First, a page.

The root definitely intrigued the boys!
It always makes me extra happy to see any work students have done throughout the week!!! One of the adults had this gorgeous page in their book!
Look at the colors here! Red roots, green leaf, and that wonderful negative painting which makes the white bloom just pop right off of the page!
Another version of the Bloodroot.
I walked over to see this student (our youngest) having drawn such a good interpretation of the Harbinger of Spring complete with negative painting! This was her first day in this type of class and I was so impressed!
It was too cold for us to attempt a nature hike this past week -- hoping the weather predictions hold out and we can try again this week!
Thursday, March 15, 2018
We ended our last session of the Winter Nature Journaling class with a focus on spring bulbs. It was certainly one way to brighten up these cold, winter-like March days.
Everyone painted their own nature pages but I also made a Spring Flowering Bulbs coloring poster for each child so they could paint it and take it home to watch and see when each flower first blooms. In case you want to print and color your own, you can download this Spring Flowering Bulbs PDF.
Each week I am fascinated anew with nature! I always think surely this must be the most exciting week.
In the adult class we experimented with masking fluid and everyone painted a little snowdrop picture.
We talked about "negative painting" -- making something light in color "pop" by painting the background a darker color. This worked well for the snowdrops.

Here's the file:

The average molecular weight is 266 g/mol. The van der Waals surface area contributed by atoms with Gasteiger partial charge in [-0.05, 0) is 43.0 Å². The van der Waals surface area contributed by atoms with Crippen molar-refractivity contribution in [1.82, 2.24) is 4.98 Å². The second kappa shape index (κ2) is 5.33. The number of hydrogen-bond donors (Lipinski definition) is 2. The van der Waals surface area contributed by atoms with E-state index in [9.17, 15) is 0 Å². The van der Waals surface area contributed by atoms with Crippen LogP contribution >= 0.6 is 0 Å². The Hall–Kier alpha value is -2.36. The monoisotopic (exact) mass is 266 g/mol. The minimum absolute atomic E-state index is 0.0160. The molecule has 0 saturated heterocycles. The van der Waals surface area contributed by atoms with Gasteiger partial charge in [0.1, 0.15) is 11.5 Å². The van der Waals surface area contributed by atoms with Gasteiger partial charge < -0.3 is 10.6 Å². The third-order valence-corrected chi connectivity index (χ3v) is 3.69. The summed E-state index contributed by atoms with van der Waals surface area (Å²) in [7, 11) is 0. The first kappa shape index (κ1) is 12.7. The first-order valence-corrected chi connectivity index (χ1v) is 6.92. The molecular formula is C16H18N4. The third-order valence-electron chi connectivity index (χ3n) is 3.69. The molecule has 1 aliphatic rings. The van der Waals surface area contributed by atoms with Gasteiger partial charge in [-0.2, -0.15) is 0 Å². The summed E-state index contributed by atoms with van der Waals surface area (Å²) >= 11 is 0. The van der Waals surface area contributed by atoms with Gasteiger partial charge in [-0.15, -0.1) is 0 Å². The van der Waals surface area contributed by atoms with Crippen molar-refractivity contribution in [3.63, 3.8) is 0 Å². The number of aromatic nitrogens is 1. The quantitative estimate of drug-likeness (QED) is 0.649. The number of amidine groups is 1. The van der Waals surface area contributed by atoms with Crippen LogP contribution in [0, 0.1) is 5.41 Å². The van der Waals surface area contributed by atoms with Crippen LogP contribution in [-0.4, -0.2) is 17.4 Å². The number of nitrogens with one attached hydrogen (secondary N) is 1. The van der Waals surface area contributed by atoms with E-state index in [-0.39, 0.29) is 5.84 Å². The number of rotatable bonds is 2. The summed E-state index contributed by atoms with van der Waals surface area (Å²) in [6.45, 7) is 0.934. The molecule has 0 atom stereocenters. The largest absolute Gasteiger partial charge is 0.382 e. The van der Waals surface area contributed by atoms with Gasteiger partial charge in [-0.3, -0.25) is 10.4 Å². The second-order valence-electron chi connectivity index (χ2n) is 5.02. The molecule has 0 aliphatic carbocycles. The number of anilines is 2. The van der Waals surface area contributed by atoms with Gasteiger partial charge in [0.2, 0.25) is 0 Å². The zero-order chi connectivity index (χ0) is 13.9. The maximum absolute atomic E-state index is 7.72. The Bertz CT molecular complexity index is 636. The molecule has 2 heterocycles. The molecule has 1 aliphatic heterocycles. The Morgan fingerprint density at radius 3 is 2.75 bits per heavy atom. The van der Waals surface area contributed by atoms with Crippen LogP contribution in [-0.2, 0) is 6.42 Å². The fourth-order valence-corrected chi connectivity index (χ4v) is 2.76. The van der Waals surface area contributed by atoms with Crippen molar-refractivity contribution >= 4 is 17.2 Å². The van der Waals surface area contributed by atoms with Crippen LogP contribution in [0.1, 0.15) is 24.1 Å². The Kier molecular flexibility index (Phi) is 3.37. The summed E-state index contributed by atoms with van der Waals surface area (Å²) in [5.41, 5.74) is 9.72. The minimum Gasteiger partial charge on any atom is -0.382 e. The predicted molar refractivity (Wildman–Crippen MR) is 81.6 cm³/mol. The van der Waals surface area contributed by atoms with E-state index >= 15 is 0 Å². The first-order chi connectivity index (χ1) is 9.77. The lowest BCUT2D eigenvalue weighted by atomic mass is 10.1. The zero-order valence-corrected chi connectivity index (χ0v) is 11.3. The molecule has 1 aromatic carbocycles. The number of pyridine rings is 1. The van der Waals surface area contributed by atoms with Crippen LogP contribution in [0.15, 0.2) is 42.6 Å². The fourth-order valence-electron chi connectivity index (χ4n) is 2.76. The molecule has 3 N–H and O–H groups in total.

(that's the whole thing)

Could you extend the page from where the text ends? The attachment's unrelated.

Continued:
A lot of children enjoyed painting the primroses (not bulbs, but definitely spring flowers).
This student painted a beautiful bulb -- hard to tell from the original!
Such cheery spring pages!
I've got to get some grape hyacinth's planted for next year! Drawing them made me realize I need to have them!
Everyone's style is different and I love to see the variations.
Now we will have a few weeks break before the spring nature hike and drawing classes begin!
Tuesday, March 13, 2018
Last week we studied birds, nests, and eggs in my nature journaling classes. We focused on three of our most common birds here in central Indiana: the cardinal, redwing blackbird, and robin.
The redwing blackbird appeared in our area about 3 weeks ago. We all just love his colorful wings. His female counterpart is a speckled brown and I wouldn't really recognize her!
The younger children in the class can often complete up to four drawings in the hour we have! Here is Laura's invention after she had painted the regular birds:
Since birds rarely re-use their nests it was safe for me to take a few nests from our woods for the kids to see in person. It turns out we found two cardinal nests in the woods. Cardinal nests have four specific layers: rough twigs, a leaf mat, grapevine bark, grasses. The nests we had showed these four layers very distinctly and I couldn't believe all the grapevine bark in use!
I always love seeing everyone's different drawings each week. I usually want to frame about 5 of them. By now my walls would be entirely covered.
In the older class we talked specifically about how to paint nests and eggs. It is always wonderful to see people putting things into practice.
I love how 3-D this nest became!
Everyone had fun with the speckled eggs.
A sort of collage page combining a number of elements:
An Egg Is Quiet by Dianna Aston is the book we read aloud in class and then practiced painting eggs from. It is beautifully illustrated in watercolors and was the best guide to bird eggs I could find! I was quite disappointed that bird eggs don't appear in most bird guides. All the books in this series are well worth owning!
And that's it for this week's nature lesson. I can't wait to show you are spring bulb study!